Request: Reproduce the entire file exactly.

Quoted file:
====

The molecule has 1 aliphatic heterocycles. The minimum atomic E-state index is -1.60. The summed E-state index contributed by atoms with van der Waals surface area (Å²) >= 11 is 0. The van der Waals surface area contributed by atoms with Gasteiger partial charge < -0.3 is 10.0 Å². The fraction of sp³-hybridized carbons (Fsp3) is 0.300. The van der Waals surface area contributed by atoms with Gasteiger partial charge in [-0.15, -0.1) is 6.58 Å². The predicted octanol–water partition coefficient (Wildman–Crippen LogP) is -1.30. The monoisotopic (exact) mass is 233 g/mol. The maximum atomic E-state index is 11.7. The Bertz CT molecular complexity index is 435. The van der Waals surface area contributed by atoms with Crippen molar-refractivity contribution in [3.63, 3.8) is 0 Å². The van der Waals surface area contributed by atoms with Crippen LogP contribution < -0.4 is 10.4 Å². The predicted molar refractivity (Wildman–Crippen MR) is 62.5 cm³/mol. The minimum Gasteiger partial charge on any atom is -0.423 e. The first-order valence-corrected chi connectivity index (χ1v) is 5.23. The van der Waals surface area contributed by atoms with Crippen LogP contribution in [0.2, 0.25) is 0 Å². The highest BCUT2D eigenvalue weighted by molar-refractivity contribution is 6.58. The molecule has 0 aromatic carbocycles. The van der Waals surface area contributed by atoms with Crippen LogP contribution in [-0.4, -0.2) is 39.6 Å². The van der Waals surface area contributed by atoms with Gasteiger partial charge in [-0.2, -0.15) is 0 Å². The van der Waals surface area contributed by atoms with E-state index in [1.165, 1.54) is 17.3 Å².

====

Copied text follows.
The molecule has 1 aliphatic heterocycles. The minimum atomic E-state index is -1.60. The summed E-state index contributed by atoms with van der Waals surface area (Å²) >= 11 is 0. The van der Waals surface area contributed by atoms with Gasteiger partial charge < -0.3 is 10.0 Å². The fraction of sp³-hybridized carbons (Fsp3) is 0.300. The van der Waals surface area contributed by atoms with Gasteiger partial charge in [-0.15, -0.1) is 6.58 Å². The predicted octanol–water partition coefficient (Wildman–Crippen LogP) is -1.30. The monoisotopic (exact) mass is 233 g/mol. The maximum atomic E-state index is 11.7. The Bertz CT molecular complexity index is 435. The van der Waals surface area contributed by atoms with Crippen molar-refractivity contribution in [3.63, 3.8) is 0 Å². The van der Waals surface area contributed by atoms with Crippen LogP contribution < -0.4 is 10.4 Å². The predicted molar refractivity (Wildman–Crippen MR) is 62.5 cm³/mol. The minimum Gasteiger partial charge on any atom is -0.423 e. The first-order valence-corrected chi connectivity index (χ1v) is 5.23. The van der Waals surface area contributed by atoms with Crippen LogP contribution in [0.2, 0.25) is 0 Å². The highest BCUT2D eigenvalue weighted by molar-refractivity contribution is 6.58. The molecule has 0 aromatic carbocycles. The van der Waals surface area contributed by atoms with Crippen LogP contribution in [-0.4, -0.2) is 39.6 Å². The van der Waals surface area contributed by atoms with Gasteiger partial charge in [-0.2, -0.15) is 0 Å². The van der Waals surface area contributed by atoms with E-state index in [1.165, 1.54) is 17.3 Å².